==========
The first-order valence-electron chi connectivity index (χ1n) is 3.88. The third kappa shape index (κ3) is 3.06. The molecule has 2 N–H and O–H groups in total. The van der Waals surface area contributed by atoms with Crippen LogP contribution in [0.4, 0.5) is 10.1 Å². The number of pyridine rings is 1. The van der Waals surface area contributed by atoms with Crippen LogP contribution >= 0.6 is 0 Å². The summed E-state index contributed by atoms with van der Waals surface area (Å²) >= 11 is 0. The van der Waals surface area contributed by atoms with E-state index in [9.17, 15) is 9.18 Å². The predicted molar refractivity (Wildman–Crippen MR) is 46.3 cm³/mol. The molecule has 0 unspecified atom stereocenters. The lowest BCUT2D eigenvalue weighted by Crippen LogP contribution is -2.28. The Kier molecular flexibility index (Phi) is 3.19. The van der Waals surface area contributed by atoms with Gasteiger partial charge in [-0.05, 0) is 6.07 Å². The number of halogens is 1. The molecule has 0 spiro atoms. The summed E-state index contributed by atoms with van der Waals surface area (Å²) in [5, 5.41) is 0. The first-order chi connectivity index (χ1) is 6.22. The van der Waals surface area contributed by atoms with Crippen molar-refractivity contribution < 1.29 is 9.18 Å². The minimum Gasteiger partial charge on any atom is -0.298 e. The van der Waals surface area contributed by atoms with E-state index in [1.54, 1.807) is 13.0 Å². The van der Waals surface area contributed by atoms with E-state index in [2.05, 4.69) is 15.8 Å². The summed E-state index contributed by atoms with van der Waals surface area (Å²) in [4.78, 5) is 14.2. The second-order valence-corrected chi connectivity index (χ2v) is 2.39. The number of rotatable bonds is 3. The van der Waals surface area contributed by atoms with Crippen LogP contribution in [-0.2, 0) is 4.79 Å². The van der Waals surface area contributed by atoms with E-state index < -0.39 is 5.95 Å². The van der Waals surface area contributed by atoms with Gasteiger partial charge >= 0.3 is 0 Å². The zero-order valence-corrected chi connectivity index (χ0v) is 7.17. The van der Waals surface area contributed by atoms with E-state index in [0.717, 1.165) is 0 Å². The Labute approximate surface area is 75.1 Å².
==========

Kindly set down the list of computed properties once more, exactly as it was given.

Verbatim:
The first-order valence-electron chi connectivity index (χ1n) is 3.88. The third kappa shape index (κ3) is 3.06. The molecule has 2 N–H and O–H groups in total. The van der Waals surface area contributed by atoms with Crippen LogP contribution in [0.4, 0.5) is 10.1 Å². The number of pyridine rings is 1. The van der Waals surface area contributed by atoms with Crippen LogP contribution >= 0.6 is 0 Å². The summed E-state index contributed by atoms with van der Waals surface area (Å²) >= 11 is 0. The van der Waals surface area contributed by atoms with E-state index in [9.17, 15) is 9.18 Å². The predicted molar refractivity (Wildman–Crippen MR) is 46.3 cm³/mol. The molecule has 0 unspecified atom stereocenters. The lowest BCUT2D eigenvalue weighted by Crippen LogP contribution is -2.28. The Kier molecular flexibility index (Phi) is 3.19. The van der Waals surface area contributed by atoms with Gasteiger partial charge in [-0.05, 0) is 6.07 Å². The number of halogens is 1. The molecule has 0 spiro atoms. The summed E-state index contributed by atoms with van der Waals surface area (Å²) in [5, 5.41) is 0. The first-order chi connectivity index (χ1) is 6.22. The van der Waals surface area contributed by atoms with Crippen molar-refractivity contribution < 1.29 is 9.18 Å². The minimum Gasteiger partial charge on any atom is -0.298 e. The van der Waals surface area contributed by atoms with E-state index in [1.54, 1.807) is 13.0 Å². The van der Waals surface area contributed by atoms with E-state index in [2.05, 4.69) is 15.8 Å². The summed E-state index contributed by atoms with van der Waals surface area (Å²) in [4.78, 5) is 14.2. The second-order valence-corrected chi connectivity index (χ2v) is 2.39. The number of rotatable bonds is 3. The van der Waals surface area contributed by atoms with Crippen LogP contribution in [-0.2, 0) is 4.79 Å². The van der Waals surface area contributed by atoms with E-state index < -0.39 is 5.95 Å². The van der Waals surface area contributed by atoms with Gasteiger partial charge >= 0.3 is 0 Å². The zero-order valence-corrected chi connectivity index (χ0v) is 7.17. The van der Waals surface area contributed by atoms with E-state index in [0.717, 1.165) is 0 Å². The Labute approximate surface area is 75.1 Å².